This weekend Peter and I ran in the 37th annual Tulsa Run—the most historic run in Oklahoma, considered by many to be the premier running event in the state. This year, we were among a massive pack of over 9,000 runners from 37 states who took to the streets to celebrate the old and noble tradition of pounding out a few hard miles at sunrise to do one, if not all, of the following: have fun, get fit, accomplish a goal, support a cause, earn a medal, have a cold beer at nine o’clock in the morning. We’re firm believers that anything worth doing is worth doing right, so we ran for all of these reasons.
The Tulsa Run was an unforgettable event for many reasons, the first being that this was our first road race since moving to Tulsa. Not knowing what exactly to expect is what lead to so many unexpected moments of awe and intrigue throughout the race. These moments began pre-dawn when we parked our car at the instant a grackle swarm erupted from the tree we parked next to and continued as the first rays of sunlight began illuminating the Art Deco architecture of the downtown skyscrapers.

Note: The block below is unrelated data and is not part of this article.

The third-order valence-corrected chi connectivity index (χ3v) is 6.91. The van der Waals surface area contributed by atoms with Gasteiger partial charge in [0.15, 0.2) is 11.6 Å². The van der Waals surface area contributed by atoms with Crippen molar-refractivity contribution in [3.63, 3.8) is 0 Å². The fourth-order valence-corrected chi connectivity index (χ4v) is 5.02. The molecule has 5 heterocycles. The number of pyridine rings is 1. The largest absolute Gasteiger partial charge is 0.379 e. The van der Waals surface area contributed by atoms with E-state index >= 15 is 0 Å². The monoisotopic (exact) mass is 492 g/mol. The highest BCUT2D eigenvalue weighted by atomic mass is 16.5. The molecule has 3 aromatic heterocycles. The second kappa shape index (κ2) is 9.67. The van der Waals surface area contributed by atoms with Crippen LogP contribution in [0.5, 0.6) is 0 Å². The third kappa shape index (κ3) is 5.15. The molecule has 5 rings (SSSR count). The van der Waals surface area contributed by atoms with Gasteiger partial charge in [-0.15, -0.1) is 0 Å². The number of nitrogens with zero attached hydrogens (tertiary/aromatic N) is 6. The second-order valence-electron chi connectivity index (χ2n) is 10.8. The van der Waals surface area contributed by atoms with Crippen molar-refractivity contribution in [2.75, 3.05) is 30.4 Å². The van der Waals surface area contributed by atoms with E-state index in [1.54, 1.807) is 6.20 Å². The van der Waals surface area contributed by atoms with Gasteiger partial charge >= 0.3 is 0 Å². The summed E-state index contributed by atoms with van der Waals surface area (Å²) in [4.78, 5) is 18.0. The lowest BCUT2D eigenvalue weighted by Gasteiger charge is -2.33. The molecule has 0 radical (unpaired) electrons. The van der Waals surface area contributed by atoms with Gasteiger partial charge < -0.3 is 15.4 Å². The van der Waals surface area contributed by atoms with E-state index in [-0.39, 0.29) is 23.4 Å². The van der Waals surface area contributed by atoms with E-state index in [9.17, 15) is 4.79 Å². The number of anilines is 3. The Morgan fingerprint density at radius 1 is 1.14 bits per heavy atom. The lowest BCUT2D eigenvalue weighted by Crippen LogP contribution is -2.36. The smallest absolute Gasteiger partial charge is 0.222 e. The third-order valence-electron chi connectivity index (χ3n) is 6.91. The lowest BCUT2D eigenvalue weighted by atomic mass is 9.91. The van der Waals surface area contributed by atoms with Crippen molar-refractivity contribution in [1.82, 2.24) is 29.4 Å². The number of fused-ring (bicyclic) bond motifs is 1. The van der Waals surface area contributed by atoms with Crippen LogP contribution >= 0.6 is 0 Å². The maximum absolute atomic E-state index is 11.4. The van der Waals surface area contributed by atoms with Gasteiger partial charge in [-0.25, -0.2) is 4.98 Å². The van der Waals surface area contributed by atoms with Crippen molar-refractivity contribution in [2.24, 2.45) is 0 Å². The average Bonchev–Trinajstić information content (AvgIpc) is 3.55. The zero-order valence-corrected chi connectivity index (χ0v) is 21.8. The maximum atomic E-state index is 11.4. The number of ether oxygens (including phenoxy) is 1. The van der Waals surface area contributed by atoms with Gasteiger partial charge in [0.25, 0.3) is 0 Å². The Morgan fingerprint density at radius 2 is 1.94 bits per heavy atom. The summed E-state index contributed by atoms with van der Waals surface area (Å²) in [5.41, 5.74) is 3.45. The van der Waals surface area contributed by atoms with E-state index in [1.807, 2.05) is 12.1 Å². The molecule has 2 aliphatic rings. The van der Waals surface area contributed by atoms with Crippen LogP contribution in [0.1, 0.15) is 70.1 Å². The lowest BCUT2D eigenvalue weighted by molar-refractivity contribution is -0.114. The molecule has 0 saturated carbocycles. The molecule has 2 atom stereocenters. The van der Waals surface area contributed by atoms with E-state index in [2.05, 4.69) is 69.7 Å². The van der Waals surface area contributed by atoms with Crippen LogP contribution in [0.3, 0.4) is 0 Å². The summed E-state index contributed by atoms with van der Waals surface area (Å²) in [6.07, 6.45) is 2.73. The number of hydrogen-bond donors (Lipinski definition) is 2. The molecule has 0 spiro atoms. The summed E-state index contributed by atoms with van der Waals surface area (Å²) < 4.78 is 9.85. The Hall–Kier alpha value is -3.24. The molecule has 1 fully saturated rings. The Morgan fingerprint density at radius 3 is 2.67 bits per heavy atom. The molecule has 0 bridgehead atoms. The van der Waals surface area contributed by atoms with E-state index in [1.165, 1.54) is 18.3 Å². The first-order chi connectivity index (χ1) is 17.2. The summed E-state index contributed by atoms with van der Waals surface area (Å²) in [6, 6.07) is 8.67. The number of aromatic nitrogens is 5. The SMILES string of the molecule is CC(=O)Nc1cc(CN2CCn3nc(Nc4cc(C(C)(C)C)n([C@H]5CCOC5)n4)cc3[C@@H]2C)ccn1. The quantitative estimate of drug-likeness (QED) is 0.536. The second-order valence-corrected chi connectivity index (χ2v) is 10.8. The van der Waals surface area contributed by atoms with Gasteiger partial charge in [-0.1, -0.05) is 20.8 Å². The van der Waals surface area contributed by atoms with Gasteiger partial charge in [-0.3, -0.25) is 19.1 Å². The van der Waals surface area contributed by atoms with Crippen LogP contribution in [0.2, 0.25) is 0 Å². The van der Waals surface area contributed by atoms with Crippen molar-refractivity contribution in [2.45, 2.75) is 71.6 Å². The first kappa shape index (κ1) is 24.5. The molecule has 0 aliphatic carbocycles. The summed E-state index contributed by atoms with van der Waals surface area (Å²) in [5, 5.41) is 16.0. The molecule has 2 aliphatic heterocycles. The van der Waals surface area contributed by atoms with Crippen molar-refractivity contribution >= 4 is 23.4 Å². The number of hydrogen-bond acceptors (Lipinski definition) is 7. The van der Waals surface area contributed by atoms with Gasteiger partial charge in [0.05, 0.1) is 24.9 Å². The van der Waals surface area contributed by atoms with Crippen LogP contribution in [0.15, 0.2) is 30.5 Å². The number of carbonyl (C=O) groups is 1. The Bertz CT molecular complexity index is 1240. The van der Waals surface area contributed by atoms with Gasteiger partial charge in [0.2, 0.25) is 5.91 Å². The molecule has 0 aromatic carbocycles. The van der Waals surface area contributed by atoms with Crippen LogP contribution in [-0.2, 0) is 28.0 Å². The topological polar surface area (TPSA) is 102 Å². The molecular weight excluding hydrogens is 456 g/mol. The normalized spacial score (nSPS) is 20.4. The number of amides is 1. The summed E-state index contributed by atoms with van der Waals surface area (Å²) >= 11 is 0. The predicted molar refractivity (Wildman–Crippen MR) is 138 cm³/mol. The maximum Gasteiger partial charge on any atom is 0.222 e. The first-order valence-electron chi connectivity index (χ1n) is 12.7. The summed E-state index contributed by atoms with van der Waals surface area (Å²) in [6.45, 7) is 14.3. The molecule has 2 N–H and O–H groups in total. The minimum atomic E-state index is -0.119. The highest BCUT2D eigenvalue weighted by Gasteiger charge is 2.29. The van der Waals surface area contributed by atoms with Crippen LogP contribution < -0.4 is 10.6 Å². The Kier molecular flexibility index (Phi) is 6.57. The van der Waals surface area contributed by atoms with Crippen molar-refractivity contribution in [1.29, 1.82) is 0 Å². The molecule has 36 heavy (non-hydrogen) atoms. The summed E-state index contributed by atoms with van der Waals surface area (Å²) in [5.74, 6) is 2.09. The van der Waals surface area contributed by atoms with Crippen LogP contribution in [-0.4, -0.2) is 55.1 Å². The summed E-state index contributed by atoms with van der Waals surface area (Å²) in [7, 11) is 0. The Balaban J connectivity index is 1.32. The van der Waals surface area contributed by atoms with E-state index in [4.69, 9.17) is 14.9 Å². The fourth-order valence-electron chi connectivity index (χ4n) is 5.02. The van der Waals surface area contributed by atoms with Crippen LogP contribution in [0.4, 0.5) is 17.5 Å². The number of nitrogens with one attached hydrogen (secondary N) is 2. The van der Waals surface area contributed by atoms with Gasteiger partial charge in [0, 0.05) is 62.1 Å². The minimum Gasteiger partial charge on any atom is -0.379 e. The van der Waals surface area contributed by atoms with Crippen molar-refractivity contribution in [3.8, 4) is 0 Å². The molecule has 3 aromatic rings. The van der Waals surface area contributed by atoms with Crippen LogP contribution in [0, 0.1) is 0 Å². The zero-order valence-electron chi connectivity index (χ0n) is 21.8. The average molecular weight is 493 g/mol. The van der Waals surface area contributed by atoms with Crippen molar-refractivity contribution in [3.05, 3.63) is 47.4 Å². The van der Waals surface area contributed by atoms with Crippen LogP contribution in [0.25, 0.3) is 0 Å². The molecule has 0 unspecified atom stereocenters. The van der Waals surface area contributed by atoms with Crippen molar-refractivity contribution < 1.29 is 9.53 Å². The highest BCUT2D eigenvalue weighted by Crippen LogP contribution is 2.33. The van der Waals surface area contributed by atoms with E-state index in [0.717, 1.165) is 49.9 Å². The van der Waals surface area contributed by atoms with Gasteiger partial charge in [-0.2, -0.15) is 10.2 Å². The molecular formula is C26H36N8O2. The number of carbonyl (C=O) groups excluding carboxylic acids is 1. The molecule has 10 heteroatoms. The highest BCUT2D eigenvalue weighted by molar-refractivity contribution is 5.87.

With Peter and I both running different events at separate times, we were lucky enough to be able to experience the starting and ending moments of the races as both participants and spectators. Peter’s 5K was first on the schedule at 7:50, so I took the first turn holding our gear, pumping Peter up, taking pictures, and absorbing the atmosphere. A big part of the atmosphere was the sound. The location of the start and finish lines downtown meant every single sound was amplified and echoed throughout the corridors. This caused the national anthem to be more dramatic and sonorous, the shotgun start to be more terrifying, the slapping of shoes on pavement to be more thunderous, and the shouts of encouragement and celebration to be more uplifting. Pairing the sounds with the sights found along a course that wound through some of Tulsa’s most scenic neighborhoods made for a great run and a great way to start the day. It was a great day made even better with our race results.